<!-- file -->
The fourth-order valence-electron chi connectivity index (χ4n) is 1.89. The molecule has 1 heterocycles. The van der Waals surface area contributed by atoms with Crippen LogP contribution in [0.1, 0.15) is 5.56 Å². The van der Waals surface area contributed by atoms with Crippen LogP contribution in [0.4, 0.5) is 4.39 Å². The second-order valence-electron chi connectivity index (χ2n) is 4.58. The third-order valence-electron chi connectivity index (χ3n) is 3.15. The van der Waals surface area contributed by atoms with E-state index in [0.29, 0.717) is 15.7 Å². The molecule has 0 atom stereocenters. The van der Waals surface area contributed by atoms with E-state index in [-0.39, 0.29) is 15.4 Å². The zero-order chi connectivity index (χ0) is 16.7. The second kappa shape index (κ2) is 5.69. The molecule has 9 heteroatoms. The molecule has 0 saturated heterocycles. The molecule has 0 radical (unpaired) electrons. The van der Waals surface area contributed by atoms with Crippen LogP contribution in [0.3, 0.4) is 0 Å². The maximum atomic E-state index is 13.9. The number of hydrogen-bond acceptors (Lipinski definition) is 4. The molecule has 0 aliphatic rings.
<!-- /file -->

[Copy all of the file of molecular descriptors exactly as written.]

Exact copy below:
The fourth-order valence-electron chi connectivity index (χ4n) is 1.89. The molecule has 1 heterocycles. The van der Waals surface area contributed by atoms with Crippen LogP contribution in [0.1, 0.15) is 5.56 Å². The van der Waals surface area contributed by atoms with Crippen LogP contribution in [0.4, 0.5) is 4.39 Å². The second-order valence-electron chi connectivity index (χ2n) is 4.58. The third-order valence-electron chi connectivity index (χ3n) is 3.15. The van der Waals surface area contributed by atoms with E-state index in [0.29, 0.717) is 15.7 Å². The molecule has 0 atom stereocenters. The van der Waals surface area contributed by atoms with E-state index in [-0.39, 0.29) is 15.4 Å². The zero-order chi connectivity index (χ0) is 16.7. The second kappa shape index (κ2) is 5.69. The molecule has 9 heteroatoms. The molecule has 0 saturated heterocycles. The molecule has 0 radical (unpaired) electrons. The van der Waals surface area contributed by atoms with Crippen LogP contribution in [0.3, 0.4) is 0 Å². The maximum atomic E-state index is 13.9. The number of hydrogen-bond acceptors (Lipinski definition) is 4. The molecule has 0 aliphatic rings.